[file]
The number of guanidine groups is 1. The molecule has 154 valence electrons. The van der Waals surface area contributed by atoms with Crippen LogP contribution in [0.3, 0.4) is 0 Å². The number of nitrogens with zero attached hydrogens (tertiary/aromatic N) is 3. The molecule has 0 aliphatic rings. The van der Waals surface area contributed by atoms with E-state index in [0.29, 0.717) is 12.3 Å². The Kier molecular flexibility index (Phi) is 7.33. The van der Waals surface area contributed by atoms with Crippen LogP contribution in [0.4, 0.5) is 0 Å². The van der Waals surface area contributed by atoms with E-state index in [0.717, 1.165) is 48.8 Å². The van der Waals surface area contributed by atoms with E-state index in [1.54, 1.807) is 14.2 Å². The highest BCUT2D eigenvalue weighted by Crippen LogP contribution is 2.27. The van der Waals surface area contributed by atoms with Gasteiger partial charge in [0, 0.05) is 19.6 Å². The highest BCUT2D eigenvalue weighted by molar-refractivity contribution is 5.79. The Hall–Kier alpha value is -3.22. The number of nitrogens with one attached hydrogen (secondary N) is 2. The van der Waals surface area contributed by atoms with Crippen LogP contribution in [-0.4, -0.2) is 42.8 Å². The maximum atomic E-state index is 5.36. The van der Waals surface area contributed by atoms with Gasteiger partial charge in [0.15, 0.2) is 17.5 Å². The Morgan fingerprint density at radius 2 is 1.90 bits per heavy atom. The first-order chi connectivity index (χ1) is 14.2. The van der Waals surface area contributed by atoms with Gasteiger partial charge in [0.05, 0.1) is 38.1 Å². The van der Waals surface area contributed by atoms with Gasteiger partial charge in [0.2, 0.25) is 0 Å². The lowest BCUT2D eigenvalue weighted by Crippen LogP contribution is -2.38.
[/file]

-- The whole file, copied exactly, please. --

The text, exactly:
The number of guanidine groups is 1. The molecule has 154 valence electrons. The van der Waals surface area contributed by atoms with Crippen LogP contribution in [0.3, 0.4) is 0 Å². The number of nitrogens with zero attached hydrogens (tertiary/aromatic N) is 3. The molecule has 0 aliphatic rings. The van der Waals surface area contributed by atoms with E-state index in [0.29, 0.717) is 12.3 Å². The Kier molecular flexibility index (Phi) is 7.33. The van der Waals surface area contributed by atoms with Crippen LogP contribution in [0.4, 0.5) is 0 Å². The van der Waals surface area contributed by atoms with E-state index in [0.717, 1.165) is 48.8 Å². The van der Waals surface area contributed by atoms with E-state index in [1.54, 1.807) is 14.2 Å². The highest BCUT2D eigenvalue weighted by Crippen LogP contribution is 2.27. The van der Waals surface area contributed by atoms with Gasteiger partial charge in [0, 0.05) is 19.6 Å². The highest BCUT2D eigenvalue weighted by molar-refractivity contribution is 5.79. The Hall–Kier alpha value is -3.22. The number of nitrogens with one attached hydrogen (secondary N) is 2. The van der Waals surface area contributed by atoms with Crippen LogP contribution in [-0.4, -0.2) is 42.8 Å². The maximum atomic E-state index is 5.36. The van der Waals surface area contributed by atoms with Gasteiger partial charge in [0.15, 0.2) is 17.5 Å². The Morgan fingerprint density at radius 2 is 1.90 bits per heavy atom. The first-order chi connectivity index (χ1) is 14.2. The van der Waals surface area contributed by atoms with Gasteiger partial charge in [0.05, 0.1) is 38.1 Å². The van der Waals surface area contributed by atoms with Gasteiger partial charge in [0.2, 0.25) is 0 Å². The lowest BCUT2D eigenvalue weighted by Crippen LogP contribution is -2.38.